At the end of the course, three participants volunteered to write an academic report on various topics discussed during the course to be published in ‘Fikr-o-Nazar, an Urdu language research journal published by Islamic Research Institute. The lessons learned from years of cooperation in academic circles – including Islamic scholars – in the Muslim world confirm that knowledge of IHL and of Islamic law is crucial for respect of humanitarian principles. While highlighting similarities between the relevant provisions of Islam and IHL, the ICRC provide documentation and generally encourage Islamic researchers and teachers to study and teach IHL, and publish articles on it.
Source : ICRC
For the millions of people who are trapped within the clutches of conflicts and natural disasters around the world today, the physical and psychological pain can be devastating.
Not only do many people suffer horrendously from direct physical shocks, they are often at risk of compounded injury, because of inadequate or inexistent medical treatment. Currently, a baseline standard of care for the victims of many crises is far from guaranteed.
In fact, poorly prepared and ill-equipped medical teams can actually heighten risks for the most vulnerable, even if such teams have the best of intentions. The medical response of the international community in Haiti in 2010 was a bleak reminder of how inadequate medical care can be a burden for the local population rather than a relief.
I have seen the horrors of conflict reflected in the eyes of people who have lost their limbs in conflict.
If we do not improve our capacity to provide quality medical assistance, the costs will be human lives and long-term disability. And these costs will be immense.
This is why, in 2014, the ICRC launched a new health strategy, which charts a promising path for improving healthcare for the most vulnerable. Not only are we working hard to improve the quality of our medical services, but we are also chartering new ways to scale up and broaden our impact. For example, the ICRC has launched the world’s first humanitarian impact bond: an innovative funding mechanism that draws in new capital to support physical rehabilitation. Many of the people who will benefit from this initiative are those who have lost limbs in conflict. By helping to bridge the substantial gap between needs and resources for physical rehabilitation, we will help more people overcome the destructive impact of losing limbs, and to re-establish productive, dignified lives. It is not only individuals who will benefit, but also societies as a whole, through long-term improvements in social cohesion and economic growth.
The aggressive and brutal impacts of conflict and disaster demand a treatment that is different from common trauma management. Conflict and disaster-specific training of medical staff is therefore crucial to effective relief. The majority of patients suffering during war and disaster – that is, those who reach hospitals alive – have limb injuries, mostly with open and infected fractures. They also frequently suffer from ballistic injury. As the technologies of modern warfare change, it will be imperative that we advance our treatments.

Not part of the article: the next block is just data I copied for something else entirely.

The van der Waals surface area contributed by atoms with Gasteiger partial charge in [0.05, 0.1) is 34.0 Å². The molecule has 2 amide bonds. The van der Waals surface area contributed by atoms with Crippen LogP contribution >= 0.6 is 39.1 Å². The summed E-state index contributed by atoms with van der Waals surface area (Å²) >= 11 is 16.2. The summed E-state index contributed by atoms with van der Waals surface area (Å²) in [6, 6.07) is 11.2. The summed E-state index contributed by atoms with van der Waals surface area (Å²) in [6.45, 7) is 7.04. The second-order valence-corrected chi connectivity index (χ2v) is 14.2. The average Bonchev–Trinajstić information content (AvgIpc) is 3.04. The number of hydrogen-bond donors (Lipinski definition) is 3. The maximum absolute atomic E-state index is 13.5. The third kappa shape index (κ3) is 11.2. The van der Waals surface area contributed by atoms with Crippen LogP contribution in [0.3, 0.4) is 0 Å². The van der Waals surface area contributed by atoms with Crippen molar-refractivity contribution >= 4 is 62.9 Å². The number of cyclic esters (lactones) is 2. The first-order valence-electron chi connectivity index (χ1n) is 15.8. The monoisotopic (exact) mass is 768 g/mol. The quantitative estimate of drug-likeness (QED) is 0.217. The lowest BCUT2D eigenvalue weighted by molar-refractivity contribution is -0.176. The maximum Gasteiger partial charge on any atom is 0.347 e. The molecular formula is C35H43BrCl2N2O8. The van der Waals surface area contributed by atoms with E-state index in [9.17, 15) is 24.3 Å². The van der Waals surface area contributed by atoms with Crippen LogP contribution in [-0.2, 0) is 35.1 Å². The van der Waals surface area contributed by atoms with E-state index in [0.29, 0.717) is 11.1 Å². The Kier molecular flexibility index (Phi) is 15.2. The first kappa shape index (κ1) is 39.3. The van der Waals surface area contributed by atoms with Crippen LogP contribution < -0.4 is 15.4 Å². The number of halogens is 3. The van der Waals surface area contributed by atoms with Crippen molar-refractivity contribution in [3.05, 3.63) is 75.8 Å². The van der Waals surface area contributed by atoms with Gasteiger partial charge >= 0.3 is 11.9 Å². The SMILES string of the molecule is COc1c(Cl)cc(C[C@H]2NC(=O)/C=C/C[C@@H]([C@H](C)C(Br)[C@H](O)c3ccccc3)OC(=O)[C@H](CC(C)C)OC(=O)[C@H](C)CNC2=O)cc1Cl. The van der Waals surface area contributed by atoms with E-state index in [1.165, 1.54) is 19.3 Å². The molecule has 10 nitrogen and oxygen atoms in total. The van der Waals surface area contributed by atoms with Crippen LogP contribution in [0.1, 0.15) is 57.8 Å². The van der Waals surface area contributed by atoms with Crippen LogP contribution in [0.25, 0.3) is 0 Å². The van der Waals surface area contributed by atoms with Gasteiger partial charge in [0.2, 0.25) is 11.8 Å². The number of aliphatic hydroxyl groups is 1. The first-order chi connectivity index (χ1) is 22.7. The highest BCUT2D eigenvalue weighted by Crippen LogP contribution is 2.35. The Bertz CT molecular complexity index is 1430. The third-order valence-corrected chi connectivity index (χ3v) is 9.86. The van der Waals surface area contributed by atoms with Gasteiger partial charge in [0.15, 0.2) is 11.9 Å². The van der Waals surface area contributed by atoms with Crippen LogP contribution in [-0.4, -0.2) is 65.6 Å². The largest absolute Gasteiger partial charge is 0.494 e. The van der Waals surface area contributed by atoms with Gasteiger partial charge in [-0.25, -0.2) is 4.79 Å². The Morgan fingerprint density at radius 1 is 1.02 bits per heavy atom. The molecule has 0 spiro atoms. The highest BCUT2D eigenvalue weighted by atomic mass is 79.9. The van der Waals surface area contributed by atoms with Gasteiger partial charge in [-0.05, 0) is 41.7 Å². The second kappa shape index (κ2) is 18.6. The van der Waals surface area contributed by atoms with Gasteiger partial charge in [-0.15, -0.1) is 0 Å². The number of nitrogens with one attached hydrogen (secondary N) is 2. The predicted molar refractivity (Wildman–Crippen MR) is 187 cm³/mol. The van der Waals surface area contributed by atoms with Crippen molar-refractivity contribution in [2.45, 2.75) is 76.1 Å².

Inadequate treatment will result in unnecessary, preventable complications that threaten life and limb. Not only will poor surgical treatment fail to reduce suffering, it may actually increase harm.
Recognising the potential for crisis to be compounded by poor medical care, in 2015 the ICRC and the WHO undertook to establish a global consensus on treatment standards for the most frequent injuries caused by disaster and conflict: limb injuries. As is the case with so many of our activities, we cannot and should not act alone. We gathered a group of academic, military, and humanitarian specialists, and used the power of collaboration to establish solid standards of treatment.
Funding from the AO Foundation has made this significant endeavor possible, and we are now able to see the fruits of this collaboration. It is my pleasure to be able to launch, today, the field guide on management of limb injuries during disasters and conflicts. This marks an important step in our mission to improve care and mitigate long-term impairment and loss of life. I congratulate the team that worked hard to make this achievement possible.
The launch of this guidebook is not an endpoint, but rather the start of a continuous process. As the world encounters new disasters and conflicts, we will need to ensure that the guidance is up-to-speed and responds to needs as they develop.
The international community has learnt its lessons from Haiti. Looking forward, emergency medical teams will be better prepared to improve the health of people who are suffering from the debilitating impacts of disaster, violence and conflict.
By combining our collective expertise and ingenuity, we have a clear opportunity to deliver the best possible assistance. It is my hope that the international community will continue to share knowledge and build upon these strong foundations, in an effort to provide more effective relief, and to facilitate productive, dignified futures.
The lives of the most vulnerable hang in the balance.
Le protocole additionnel aux conventions de Genève du 12 août 1949 relatif à l’adoption d’un signe distinctif additionnel (protocole III) (ensemble une annexe), adopté à Genève le 8 décembre 2005, a été publié au Journal officiel de la République française le 19 décembre 2016 :
Décret no 2016-1773 du 19 décembre 2016 portant publication du protocole additionnel aux conventions de Genève du 12 août 1949 relatif à l’adoption d’un signe distinctif additionnel (protocole III) (ensemble une annexe), adopté à Genève le 8 décembre 2005.